I had much more free time on this day than I had Friday, albeit in very small increments, so I took advantage of it by prowling around the Guild Wars 2
booth. I took photos, chatted with staff members, and watched all of the demos happening to see what players were exploring. It was striking how overwhelmingly positive and enthusiastic the fans were. The booth space was incredibly crowded with people waiting in line for demos and swag. The demos were a generous 40 minutes each, so every single person in line in front of you represented a wait of the better part of an hour. And yet I saw no complaints. I heard of a little impatience here and there
, but overall it was a completely happy crowd. People were chatting with their friends, chatting with ArenaNet staff members, watching the ongoing demo play, or just occupying themselves with handhelds, and the wait seemed insignificant.
I mentioned swag, and I want to take a moment to mention the system that the company had worked out. Every aspect of it was so unusual and fun -- I was incredibly impressed with how it worked out. T-shirts are a con swag standard, and the normal distribution method is to stand on a stage and fling the shirts into a screaming crowd. ArenaNet pulled together a system that was at once so versatile and so simple, it seemed surprising that nobody had thought of it before. Attendees were allowed one GW2
t-shirt. (Once you got your shirt, an ArenaNet staffer would punch a small hole in your PAX badge.) But -- and here's a novel concept -- they were allowed to choose a style and size that fit them.
If you wanted a t-shirt, you got in line at the booth to receive a t-shirt token. These were small cardstock squares with an image of a shirt -- either a green sylvari shirt, a red Rytlock shirt, or a dark gray GW2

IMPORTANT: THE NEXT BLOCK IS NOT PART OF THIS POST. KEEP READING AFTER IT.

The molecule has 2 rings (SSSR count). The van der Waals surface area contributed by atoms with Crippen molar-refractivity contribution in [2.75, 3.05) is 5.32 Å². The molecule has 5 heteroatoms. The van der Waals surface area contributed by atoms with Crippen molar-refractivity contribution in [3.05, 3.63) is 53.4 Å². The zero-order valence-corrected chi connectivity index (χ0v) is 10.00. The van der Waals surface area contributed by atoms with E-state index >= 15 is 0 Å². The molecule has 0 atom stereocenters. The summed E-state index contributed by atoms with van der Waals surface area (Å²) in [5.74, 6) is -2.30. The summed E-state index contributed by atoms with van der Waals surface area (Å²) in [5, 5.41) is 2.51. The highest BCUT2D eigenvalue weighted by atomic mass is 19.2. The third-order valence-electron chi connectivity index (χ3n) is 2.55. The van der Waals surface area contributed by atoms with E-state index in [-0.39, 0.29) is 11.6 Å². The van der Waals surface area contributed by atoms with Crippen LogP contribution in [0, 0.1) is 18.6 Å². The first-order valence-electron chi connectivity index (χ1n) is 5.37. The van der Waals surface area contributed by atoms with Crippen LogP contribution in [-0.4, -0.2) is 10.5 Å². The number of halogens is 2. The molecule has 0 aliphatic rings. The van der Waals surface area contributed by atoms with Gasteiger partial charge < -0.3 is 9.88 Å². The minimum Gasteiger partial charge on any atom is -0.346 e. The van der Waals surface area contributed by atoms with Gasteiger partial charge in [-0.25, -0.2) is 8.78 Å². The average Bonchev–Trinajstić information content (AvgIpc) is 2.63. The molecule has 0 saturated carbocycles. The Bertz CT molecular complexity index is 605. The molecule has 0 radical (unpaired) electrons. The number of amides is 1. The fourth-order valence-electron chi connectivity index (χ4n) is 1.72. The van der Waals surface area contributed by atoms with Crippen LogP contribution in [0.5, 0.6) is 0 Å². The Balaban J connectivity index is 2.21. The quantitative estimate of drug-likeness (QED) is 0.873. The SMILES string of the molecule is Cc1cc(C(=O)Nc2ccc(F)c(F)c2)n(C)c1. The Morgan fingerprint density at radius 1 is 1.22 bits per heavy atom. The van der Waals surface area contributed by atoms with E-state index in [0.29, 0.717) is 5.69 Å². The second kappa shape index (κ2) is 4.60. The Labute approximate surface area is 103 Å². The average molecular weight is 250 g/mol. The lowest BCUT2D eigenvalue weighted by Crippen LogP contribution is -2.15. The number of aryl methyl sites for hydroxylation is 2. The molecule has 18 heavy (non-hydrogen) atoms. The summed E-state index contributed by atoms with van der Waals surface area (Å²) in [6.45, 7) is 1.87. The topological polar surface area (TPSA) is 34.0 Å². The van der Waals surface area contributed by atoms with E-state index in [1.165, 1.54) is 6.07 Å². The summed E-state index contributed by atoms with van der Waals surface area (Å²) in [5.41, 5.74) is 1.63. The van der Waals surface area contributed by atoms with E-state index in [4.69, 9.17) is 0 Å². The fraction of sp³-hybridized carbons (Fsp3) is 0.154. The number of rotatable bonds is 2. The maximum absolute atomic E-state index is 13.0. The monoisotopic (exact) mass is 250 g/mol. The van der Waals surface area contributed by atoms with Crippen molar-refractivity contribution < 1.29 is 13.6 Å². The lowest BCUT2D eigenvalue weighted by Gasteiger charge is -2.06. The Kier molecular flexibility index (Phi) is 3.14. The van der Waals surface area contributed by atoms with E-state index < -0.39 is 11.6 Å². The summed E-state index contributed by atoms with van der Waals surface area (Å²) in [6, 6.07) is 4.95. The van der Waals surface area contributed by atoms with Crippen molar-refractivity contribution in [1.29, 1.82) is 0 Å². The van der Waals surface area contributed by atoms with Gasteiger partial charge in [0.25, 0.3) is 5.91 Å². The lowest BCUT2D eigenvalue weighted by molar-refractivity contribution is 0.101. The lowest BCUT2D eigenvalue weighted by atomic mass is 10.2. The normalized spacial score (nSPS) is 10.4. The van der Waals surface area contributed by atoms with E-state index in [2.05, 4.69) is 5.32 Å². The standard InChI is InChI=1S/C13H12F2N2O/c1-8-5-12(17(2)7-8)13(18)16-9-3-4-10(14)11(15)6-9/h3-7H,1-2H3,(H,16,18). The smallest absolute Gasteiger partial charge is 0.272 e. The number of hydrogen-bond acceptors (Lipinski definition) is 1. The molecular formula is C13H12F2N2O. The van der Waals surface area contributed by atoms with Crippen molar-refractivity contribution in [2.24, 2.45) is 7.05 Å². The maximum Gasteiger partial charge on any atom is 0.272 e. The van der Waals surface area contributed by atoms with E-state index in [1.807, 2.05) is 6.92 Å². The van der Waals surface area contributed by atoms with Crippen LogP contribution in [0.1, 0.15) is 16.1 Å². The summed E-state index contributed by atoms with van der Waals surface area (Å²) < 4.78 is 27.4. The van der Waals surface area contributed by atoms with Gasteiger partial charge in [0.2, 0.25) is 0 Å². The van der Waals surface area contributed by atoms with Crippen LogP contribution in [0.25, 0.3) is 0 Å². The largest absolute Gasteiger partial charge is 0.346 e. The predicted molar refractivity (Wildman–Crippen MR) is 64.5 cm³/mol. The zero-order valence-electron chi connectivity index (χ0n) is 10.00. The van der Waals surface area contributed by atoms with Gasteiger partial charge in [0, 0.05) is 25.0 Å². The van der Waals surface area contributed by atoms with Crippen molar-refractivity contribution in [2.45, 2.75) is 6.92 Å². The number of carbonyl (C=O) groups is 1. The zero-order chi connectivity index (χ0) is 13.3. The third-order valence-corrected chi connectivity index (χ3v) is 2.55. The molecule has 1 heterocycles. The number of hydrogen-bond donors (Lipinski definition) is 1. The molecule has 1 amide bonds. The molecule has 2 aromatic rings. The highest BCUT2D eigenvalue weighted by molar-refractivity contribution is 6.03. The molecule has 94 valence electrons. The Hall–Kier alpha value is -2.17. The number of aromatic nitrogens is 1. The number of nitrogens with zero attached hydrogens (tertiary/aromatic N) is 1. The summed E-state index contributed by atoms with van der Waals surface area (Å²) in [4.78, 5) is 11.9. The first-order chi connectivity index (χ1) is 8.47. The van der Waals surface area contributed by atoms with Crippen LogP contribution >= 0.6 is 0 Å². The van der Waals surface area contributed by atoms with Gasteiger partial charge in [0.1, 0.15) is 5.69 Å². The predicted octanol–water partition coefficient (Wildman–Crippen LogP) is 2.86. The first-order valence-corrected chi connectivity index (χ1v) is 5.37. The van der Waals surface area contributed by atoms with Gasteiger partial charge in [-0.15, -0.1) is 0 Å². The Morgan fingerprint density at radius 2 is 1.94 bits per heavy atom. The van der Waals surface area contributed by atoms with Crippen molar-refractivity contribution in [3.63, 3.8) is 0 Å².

logo shirt. You chose the token that represented the shirt style you wanted and took it to a t-shirt shop on the first floor. There were two silkscreen machines set up in that shop, along with a mountain of green, red, and gray shirts. Give the employee your token, tell him your size, and watch your new shirt screened with the image before your very eyes. The system gave fans a generous amount of choice ( particularly considering it was a free item) saved ArenaNet a lot of valuable booth space, and brought some extra traffic to the t-shirt shop.
Staffers were also on hand to pass out bandanas to demo players and help with the trading card and stamp game. The take-home treats for fans were high-quality and generous, and I heard nothing but excited praise for all of it.
Finally it was time for the Guild Wars 2
party at the Hard Rock cafe. Unfortunately, I had to leave after an hour, but it was an ideal meet and greet event. The buffet was delicious, the bartenders busy, and the guests content. Mike O'Brien
took a moment on stage to thank everyone for attending and share his excitement about Guild Wars 2
, then he kicked off the party to a round of applause and went to mingle. The entire Guild Wars 2
crew worked hard to mingle and chat with fans.Day three